Since 1872, Yellowstone National Park has amazed visitors. Drawn to the volcanic activity and the beautiful landscapes in the area, the park had more than 3 million visitors in 2010.
Now, an April study from the University of Utah reveals that the Yellowstone Supervolcano is much larger than previously reported.
Although visitors can see Yellowstone’s geysers, geothermal vents resulting from the constant volcanic activity, there is much more beneath the surface because Yellowstone is still an active volcano. The latest study shows that a plume, a mass of molten magma, extends 400 miles below the surface. Despite these recent findings, researchers do not believe another eruption is imminent.
70,000: The number of years since the last eruption at Yellowstone.
1,000-3,000: The number of earthquakes at Yellowstone every year. Due to the constant volcanic activity below the surface, the swarm of earthquakes is extremely common in the area. The 1959 earthquake with a 7.3 magnitude caused enormous damage and resulted in the deaths of 28 people.
600: The number of cubic miles of magma expelled from the Yellowstone volcano 2.1 million years ago. This was the largest eruption scientists have been able to trace.
67 and 240: The number of cubic miles of magma expelled from Yellowstone’s second and third largest eruptions, respectively. The third eruption occurred 640,000 years ago and was larger than the second eruption 1.3 million years ago.
3: The number of states most likely to be severely affected if the Yellowstone volcano erupts again. Montana, Idaho, and Wyoming would probably see the most damage. However, previous volcanic eruptions have resulted in ash being deposited as far as Missouri, and the western portion of the United States would see destruction.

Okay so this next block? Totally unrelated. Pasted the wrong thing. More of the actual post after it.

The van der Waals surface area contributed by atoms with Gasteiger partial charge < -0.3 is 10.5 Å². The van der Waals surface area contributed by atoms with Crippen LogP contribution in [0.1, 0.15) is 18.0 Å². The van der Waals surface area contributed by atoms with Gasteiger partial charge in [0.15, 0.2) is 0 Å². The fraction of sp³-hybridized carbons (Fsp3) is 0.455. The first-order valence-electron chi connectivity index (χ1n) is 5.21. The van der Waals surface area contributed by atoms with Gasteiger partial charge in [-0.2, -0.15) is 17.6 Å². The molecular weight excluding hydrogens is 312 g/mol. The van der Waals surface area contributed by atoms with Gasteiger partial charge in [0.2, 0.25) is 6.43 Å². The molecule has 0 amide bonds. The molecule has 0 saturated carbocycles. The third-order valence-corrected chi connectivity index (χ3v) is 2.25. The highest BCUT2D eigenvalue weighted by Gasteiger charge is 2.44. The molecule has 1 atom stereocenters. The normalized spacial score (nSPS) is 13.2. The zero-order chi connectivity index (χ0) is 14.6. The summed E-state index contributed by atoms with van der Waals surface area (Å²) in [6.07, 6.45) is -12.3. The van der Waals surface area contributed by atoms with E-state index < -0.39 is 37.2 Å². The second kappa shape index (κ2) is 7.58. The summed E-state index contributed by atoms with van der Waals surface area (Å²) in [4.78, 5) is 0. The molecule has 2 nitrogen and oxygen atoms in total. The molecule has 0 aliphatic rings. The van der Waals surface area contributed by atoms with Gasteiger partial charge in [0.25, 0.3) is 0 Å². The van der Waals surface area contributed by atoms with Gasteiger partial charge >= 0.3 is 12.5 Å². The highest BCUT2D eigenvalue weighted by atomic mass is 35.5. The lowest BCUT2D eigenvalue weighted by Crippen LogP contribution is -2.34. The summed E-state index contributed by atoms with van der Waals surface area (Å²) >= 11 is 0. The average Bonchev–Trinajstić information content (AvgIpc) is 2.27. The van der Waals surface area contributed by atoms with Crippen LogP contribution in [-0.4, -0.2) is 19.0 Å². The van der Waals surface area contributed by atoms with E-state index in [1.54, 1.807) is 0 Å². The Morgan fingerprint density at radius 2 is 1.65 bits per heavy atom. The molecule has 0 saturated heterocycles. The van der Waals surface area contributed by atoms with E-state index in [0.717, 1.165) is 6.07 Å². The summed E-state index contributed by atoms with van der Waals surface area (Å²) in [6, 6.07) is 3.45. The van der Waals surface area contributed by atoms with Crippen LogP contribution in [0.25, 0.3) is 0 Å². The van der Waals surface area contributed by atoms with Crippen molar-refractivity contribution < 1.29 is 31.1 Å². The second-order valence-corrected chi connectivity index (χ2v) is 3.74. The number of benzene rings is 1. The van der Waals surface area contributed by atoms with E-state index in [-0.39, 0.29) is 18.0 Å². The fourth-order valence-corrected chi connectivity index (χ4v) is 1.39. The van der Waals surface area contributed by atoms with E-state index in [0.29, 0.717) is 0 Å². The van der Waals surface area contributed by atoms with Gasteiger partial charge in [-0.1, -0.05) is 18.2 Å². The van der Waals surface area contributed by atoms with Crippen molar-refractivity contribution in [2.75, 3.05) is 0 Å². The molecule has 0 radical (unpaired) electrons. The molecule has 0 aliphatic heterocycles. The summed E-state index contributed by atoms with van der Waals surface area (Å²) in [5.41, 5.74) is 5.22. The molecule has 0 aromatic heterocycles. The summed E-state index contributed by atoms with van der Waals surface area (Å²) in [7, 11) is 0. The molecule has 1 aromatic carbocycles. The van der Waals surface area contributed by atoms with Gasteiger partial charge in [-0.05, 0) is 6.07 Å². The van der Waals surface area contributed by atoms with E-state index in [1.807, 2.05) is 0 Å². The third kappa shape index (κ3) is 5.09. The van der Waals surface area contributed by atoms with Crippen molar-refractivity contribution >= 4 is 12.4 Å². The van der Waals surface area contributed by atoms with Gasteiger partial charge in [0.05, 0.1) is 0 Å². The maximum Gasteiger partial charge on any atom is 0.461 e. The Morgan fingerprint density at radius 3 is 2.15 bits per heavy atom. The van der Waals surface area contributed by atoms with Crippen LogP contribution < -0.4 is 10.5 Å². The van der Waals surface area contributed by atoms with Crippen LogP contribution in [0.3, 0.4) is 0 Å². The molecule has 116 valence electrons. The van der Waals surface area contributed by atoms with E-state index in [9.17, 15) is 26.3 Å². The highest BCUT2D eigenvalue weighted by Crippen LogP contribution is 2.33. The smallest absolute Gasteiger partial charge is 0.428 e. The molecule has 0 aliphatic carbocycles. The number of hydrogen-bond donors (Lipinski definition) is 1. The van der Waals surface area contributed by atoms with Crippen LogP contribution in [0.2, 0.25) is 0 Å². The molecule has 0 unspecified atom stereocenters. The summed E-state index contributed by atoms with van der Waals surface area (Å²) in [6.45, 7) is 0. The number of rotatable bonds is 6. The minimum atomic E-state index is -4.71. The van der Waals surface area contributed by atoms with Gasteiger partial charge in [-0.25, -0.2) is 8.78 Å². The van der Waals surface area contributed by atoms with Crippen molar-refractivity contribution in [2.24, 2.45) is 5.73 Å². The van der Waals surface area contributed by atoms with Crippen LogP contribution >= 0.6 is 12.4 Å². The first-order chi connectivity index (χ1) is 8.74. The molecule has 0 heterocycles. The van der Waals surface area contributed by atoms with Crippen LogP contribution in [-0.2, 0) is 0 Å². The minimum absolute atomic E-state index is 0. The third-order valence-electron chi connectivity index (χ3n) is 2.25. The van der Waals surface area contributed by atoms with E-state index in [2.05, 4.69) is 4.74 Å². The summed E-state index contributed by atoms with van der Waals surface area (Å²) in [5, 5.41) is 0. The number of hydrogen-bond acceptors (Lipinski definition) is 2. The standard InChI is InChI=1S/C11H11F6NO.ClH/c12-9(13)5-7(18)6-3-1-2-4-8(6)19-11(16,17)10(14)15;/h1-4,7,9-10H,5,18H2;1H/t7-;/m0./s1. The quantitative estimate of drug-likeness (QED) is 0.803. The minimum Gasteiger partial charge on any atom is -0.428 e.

130: The number of square miles that some of the previous lava flows cover in Yellowstone National Park. Scientists believe that lava flows are more likely to occur than a dramatic explosion. Rhyolite lavas, a viscous form that moved very slowly, advanced about a hundred feet a day, but eventually covered a vast area.
21: The rank of Yellowstone out of the 169 most dangerous volcanoes in the U.S.
3: The number of inches the caldera floor has risen in Yellowstone from 2004 and 2008. The bulging is caused by hot magma below the surface.
3: The number of feet of ash that some scientists have predicted could cover the United States if another Yellowstone eruption occurs. Sumatra’s Toba supervolcano eruption 74,000 years ago resulted in massive ash clouds, temperatures falling 21 degrees in some areas and 75 percent of plant species disappearing.
600,000: The number of years some scientists state is the interval between eruptions at Yellowstone. Some believe another volcanic eruption is not likely to occur for thousands of years.